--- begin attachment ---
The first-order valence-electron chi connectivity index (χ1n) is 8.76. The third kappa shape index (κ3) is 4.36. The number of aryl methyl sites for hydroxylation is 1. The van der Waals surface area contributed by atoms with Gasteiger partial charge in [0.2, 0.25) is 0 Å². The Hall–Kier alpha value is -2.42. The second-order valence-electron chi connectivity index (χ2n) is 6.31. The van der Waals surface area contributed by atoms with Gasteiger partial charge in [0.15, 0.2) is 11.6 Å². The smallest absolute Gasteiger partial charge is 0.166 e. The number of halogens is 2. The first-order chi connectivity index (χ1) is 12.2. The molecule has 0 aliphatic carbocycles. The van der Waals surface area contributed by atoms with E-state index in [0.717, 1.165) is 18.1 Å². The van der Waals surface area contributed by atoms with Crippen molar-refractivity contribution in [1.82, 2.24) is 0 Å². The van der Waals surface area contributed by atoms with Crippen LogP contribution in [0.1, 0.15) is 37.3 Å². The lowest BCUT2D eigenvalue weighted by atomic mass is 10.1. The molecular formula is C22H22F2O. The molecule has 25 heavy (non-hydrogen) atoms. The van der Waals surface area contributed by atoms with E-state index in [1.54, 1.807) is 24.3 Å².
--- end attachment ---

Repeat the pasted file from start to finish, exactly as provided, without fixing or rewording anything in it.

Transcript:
The first-order valence-electron chi connectivity index (χ1n) is 8.76. The third kappa shape index (κ3) is 4.36. The number of aryl methyl sites for hydroxylation is 1. The van der Waals surface area contributed by atoms with Gasteiger partial charge in [0.2, 0.25) is 0 Å². The Hall–Kier alpha value is -2.42. The second-order valence-electron chi connectivity index (χ2n) is 6.31. The van der Waals surface area contributed by atoms with Gasteiger partial charge in [0.15, 0.2) is 11.6 Å². The smallest absolute Gasteiger partial charge is 0.166 e. The number of halogens is 2. The first-order chi connectivity index (χ1) is 12.2. The molecule has 0 aliphatic carbocycles. The van der Waals surface area contributed by atoms with E-state index in [0.717, 1.165) is 18.1 Å². The van der Waals surface area contributed by atoms with Crippen molar-refractivity contribution in [1.82, 2.24) is 0 Å². The van der Waals surface area contributed by atoms with Crippen LogP contribution in [0.1, 0.15) is 37.3 Å². The lowest BCUT2D eigenvalue weighted by atomic mass is 10.1. The molecular formula is C22H22F2O. The molecule has 25 heavy (non-hydrogen) atoms. The van der Waals surface area contributed by atoms with E-state index in [1.54, 1.807) is 24.3 Å².